Asymmetric Volatility is the observation that volatility is higher in declining markets than in rising markets. Asymmetric Volatility is when the volatility of a market or stock is higher when a market is in a downtrend and volatility tends to be lower in an uptrend. There may be a range of causes of asymmetric volatility, but factors such as leverage, panic selling, and serial correlation are often some of the drivers.
We observe that gains and losses in equity markets tend to be asymmetric. That is, upward trends tend to drift slower and less steep, and downtrends tend to be sharper and steeper and become waterfall declines. We observe fewer geysers than waterfalls. Below are links to papers on the topic of asymmetric losses and asymmetric volatility.
In addition, we observe higher volatility during downtrends than uptrends. That is, the range in daily prices tend to be higher during downtrends than uptrends. When prices are drifting up, investors seem to become more and more complacent so there is less indecision and therefore less range in daily prices. This phenomenon is called the “Asymmetry Volatility Phenomenon”. Another driver of higher downside volatility may be caused by leverage. For example, leverage requires one to reduce leverage as losses increase to avoid a margin call. Or, if leverage and exposure isn’t reduced as losses increase a margin call can force selling.
Asymmetric Volatility and Risk in Equity Markets (click to go to paper)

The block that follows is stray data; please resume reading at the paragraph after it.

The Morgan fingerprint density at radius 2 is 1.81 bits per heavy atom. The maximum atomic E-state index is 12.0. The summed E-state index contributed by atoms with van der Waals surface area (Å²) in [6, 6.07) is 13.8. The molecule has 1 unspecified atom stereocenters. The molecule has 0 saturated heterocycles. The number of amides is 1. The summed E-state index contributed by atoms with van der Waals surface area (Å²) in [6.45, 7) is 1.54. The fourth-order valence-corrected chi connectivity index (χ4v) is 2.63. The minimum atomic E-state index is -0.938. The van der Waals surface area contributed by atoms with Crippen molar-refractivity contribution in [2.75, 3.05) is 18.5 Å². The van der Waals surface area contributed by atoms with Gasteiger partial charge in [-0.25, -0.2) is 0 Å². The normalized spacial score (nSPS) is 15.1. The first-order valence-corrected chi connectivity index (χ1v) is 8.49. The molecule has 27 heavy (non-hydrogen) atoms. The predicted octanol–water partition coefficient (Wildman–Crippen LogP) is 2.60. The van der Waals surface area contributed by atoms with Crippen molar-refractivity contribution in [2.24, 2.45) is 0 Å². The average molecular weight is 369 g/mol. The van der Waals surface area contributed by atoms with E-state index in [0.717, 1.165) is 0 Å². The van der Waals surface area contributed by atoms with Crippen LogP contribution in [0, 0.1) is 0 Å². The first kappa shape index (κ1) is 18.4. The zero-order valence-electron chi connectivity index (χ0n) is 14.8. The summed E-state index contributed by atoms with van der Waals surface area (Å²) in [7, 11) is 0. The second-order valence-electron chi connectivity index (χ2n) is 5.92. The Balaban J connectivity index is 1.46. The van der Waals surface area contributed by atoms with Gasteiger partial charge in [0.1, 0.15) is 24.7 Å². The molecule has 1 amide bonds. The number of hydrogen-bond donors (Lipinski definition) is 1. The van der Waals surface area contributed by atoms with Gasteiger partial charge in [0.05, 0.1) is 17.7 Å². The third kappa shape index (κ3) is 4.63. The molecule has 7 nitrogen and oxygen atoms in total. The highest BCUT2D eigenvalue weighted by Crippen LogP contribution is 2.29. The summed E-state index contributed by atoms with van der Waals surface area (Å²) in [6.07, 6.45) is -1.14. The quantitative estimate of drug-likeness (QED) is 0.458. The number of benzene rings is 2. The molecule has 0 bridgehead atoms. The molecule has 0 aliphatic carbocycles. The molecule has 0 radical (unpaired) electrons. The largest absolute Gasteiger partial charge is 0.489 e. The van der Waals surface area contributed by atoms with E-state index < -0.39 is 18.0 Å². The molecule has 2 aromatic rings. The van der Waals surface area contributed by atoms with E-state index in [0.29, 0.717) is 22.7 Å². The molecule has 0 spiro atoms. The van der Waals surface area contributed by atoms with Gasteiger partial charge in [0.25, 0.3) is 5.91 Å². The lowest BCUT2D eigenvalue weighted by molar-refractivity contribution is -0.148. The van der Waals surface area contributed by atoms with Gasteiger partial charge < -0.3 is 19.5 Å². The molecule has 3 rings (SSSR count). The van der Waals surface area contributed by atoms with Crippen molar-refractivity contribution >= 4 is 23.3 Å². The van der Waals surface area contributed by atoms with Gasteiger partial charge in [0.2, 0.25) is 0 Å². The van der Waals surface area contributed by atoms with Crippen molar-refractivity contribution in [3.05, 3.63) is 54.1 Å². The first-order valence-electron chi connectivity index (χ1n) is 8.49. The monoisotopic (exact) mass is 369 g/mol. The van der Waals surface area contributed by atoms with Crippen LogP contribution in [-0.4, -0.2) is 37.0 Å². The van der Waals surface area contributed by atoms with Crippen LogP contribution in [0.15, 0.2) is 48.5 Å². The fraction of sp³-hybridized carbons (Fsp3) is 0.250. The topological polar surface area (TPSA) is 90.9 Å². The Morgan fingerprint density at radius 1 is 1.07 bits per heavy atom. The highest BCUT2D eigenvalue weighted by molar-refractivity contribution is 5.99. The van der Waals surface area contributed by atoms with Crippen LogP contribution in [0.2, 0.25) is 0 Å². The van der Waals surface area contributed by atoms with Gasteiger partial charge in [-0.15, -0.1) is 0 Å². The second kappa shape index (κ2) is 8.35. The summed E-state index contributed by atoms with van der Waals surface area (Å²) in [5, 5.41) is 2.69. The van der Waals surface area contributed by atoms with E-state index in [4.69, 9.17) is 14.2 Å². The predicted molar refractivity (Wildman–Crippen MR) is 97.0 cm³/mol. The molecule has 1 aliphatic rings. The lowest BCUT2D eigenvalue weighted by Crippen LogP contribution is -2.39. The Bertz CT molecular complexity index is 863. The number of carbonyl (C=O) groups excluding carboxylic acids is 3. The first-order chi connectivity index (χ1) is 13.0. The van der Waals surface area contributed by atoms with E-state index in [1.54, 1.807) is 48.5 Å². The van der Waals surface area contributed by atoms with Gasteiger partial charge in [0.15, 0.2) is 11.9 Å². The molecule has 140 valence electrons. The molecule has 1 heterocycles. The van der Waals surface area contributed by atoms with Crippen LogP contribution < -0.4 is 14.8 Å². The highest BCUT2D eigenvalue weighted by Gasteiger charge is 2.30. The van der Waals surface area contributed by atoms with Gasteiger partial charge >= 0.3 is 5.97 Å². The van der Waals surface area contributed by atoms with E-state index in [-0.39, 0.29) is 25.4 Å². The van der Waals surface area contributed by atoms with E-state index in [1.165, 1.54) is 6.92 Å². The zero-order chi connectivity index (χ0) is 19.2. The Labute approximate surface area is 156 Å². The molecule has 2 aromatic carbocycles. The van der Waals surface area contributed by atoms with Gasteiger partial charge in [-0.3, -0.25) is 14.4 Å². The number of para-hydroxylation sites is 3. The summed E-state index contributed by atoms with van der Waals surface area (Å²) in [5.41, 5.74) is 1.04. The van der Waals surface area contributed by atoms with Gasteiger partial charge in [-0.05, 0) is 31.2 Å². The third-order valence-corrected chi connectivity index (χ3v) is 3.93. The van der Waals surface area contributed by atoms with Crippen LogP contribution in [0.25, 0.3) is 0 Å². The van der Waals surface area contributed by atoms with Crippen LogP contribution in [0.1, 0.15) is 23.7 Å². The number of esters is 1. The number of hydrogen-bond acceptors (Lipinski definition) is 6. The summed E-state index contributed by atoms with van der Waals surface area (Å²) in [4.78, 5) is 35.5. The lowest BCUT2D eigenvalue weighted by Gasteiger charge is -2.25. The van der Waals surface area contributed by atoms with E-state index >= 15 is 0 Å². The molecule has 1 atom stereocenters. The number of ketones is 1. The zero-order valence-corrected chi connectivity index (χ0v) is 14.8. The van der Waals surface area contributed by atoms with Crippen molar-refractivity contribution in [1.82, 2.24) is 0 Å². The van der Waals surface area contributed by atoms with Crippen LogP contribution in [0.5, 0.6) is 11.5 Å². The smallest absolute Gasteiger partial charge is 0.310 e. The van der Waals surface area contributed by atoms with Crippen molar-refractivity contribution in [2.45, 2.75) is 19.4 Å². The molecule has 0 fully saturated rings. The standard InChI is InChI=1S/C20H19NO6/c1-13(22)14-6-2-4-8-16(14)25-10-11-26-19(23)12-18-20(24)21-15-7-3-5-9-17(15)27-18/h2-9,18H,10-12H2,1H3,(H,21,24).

It appears that volatility in equity markets is asymmetric: returns and conditional volatility are negatively correlated. We provide a unified framework to simultaneously investigate asymmetric volatility at the firm and the market level and to examine two potential explanations of the asymmetry: leverage effects and time-varying risk premiums. Our empirical application uses the market portfolio and portfolios with different leverage constructed from Nikkei 225 stocks, extending the empirical evidence on asymmetry to Japanese stocks. Although volatility asymmetry is present and significant at the market and the portfolio levels, its source differs across portfolios. We find that it is important to include leverage ratios in the volatility dynamics but that their economic effects are mostly dwarfed by the volatility feedback mechanism. Volatility feedback is enhanced by a phenomenon that we term covariance asymmetry: conditional covariances with the market increase only significantly following negative market news. We do not find significant asymmetries in conditional betas.
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